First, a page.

In recent years, cannabis use has been on the rise among patients with a wide range of conditions. Improved access to medical cannabis and ongoing liberalisation of recreational markets, in addition to increased clinical research into the clinical use of the plant and its derivatives appear to have contributed to this rise. However, the true prevalence of cannabis use among patients – including those with multiple sclerosis (MS) – remains difficult to predict.
The authors of a recent paper proposed a retrospective study via the 2011-2020 National (Nationwide) Inpatient Sample (NIS) from the United States to gain insight into the growing use of cannabis among adult MS patients with chronic pain in the USA.
What is Multiple Sclerosis?
Multiple Sclerosis is a disease that affects the central nervous system, affecting the flow of information both within the brain and between the brain and the rest of the body. It occurs when the immune system begins to attack the central nervous system; however, the reason for this abnormal function is unknown. The damage caused to myelin – the insulating layer that forms around nerves – disrupts signals to and from the brain. In turn, this can cause several unpredictable symptoms, including numbness, pain, fatigue, mood changes, memory problems, blindness, and even paralysis.
There is currently no cure for MS. Instead, current treatment options focus on controlling the condition and easing the symptoms. The treatments used depend on the stage of the disease and the specific symptoms experienced by the patients. However, this often includes steroids to treat relapses of MS symptoms, medicines such as duloxetine, gabapentin, or amitriptyline to manage pain, and other medicines combined with physiotherapy to manage muscle spasms and stiffness.
Medical Cannabis and Multiple Sclerosis
In a growing number of US states and other jurisdictions around the world, patients with MS are able to access cannabis-based medicines. In the UK, the National Institute for Health and Care Excellence (NICE) recommends that clinicians offer a 4-week trial of a licensed THC:CBD spray (nabiximols) to treat moderate to severe spasticity in adults with multiple sclerosis of other pharmacological treatments are not effective.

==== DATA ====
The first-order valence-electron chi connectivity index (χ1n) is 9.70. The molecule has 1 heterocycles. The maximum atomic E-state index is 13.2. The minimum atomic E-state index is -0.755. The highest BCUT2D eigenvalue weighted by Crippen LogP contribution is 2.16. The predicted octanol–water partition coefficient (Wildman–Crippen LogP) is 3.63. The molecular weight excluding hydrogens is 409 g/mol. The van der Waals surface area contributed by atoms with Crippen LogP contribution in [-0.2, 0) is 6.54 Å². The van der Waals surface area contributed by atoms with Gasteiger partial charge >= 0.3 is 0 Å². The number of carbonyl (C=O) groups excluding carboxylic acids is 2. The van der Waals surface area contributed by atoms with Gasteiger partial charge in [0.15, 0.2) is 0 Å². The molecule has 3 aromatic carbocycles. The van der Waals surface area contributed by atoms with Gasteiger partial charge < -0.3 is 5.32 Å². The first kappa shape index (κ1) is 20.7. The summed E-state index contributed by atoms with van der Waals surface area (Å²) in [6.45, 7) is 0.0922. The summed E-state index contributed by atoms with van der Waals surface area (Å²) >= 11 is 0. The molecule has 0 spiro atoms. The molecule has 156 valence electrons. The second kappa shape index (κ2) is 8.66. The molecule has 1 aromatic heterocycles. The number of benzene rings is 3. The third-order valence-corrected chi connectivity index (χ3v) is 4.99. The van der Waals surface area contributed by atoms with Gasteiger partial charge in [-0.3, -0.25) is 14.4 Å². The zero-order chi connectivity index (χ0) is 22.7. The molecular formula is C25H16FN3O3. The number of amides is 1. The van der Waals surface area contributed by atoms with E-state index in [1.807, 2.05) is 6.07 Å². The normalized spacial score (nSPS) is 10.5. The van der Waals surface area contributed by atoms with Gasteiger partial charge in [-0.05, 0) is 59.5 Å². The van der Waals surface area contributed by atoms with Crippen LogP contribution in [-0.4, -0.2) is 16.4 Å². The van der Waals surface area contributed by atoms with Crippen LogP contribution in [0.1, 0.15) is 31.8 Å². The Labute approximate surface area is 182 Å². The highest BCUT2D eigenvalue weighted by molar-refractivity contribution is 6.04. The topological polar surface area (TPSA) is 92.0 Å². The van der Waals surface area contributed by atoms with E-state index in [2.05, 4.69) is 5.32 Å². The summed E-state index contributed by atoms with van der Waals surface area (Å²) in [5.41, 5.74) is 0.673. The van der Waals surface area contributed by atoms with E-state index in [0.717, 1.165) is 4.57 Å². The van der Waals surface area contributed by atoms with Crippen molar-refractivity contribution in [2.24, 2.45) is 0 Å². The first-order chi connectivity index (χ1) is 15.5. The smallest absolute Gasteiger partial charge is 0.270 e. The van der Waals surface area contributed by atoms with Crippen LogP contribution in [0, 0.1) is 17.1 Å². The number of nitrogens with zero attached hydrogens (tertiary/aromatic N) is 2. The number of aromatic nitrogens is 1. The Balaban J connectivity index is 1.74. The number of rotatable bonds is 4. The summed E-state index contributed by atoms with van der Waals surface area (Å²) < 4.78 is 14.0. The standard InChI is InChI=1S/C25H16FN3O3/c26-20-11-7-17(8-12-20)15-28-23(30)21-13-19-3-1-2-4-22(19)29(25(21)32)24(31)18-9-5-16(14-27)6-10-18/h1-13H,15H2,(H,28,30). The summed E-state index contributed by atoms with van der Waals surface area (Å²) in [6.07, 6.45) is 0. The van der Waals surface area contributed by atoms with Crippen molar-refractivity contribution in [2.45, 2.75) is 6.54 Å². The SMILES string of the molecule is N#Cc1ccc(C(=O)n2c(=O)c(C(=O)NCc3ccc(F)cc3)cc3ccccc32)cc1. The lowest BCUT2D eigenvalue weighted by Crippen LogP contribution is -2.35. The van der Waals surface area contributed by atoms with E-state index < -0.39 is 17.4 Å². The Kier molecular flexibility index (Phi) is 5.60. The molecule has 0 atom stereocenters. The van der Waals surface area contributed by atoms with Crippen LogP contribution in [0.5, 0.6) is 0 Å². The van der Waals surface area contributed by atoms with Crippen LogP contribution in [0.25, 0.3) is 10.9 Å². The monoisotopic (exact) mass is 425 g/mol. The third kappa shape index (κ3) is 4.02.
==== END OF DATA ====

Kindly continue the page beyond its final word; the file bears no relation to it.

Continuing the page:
There is growing evidence evaluating the potential of cannabis-based medicines, including nabiximols, for people with MS
Methods of the Study
The authors of the current study assessed data from the 2011-2020 NIS – the largest publicly available payer inpatient healthcare database designed to produce US regional and national estimates of inpatient utilisation, access, cost, quality, and outcomes. Via the use of ICD-9 and ICD-10 codes, the researchers identified adult cases of MS with a diagnosis of chronic pain. The trend in the prevalence of cannabis use among these patients was estimated between 2011 and 2020.
Results of the Study
In total, the researchers identified 135,447 admissions of MS patients with chronic pain. Across the studied period, 4,361 patients (3.22%) used cannabis. The prevalence of cannabis use per year among identified MS patients with chronic pain increased from 1.55% in 2011 to 4.04% in 2017. Between 2017 and 2020, the prevalence decreased to 3.30%. The mean age of patients using cannabis in this period fluctuated, from 43.31 years in 2011 with a gradual rise to 48.21 years in 2020.
The results of this study are in line with previous findings and hypotheses that indicate a rising prevalence of cannabis use among patients with multiple sclerosis. The authors note that, in the case of patients in the US, this is likely due to the expansion medical cannabis programs and legal recreational use in many states, in addition to decreasing stigma in patients reporting cannabis use.
The figures highlighted in this study provide the most recent and broad estimate of cannabis use among MS patients with chronic pain. The authors conclude with a recommendation for the initiation of further studies to understand the mechanism of action of medical cannabis when used in individuals with chronic pain.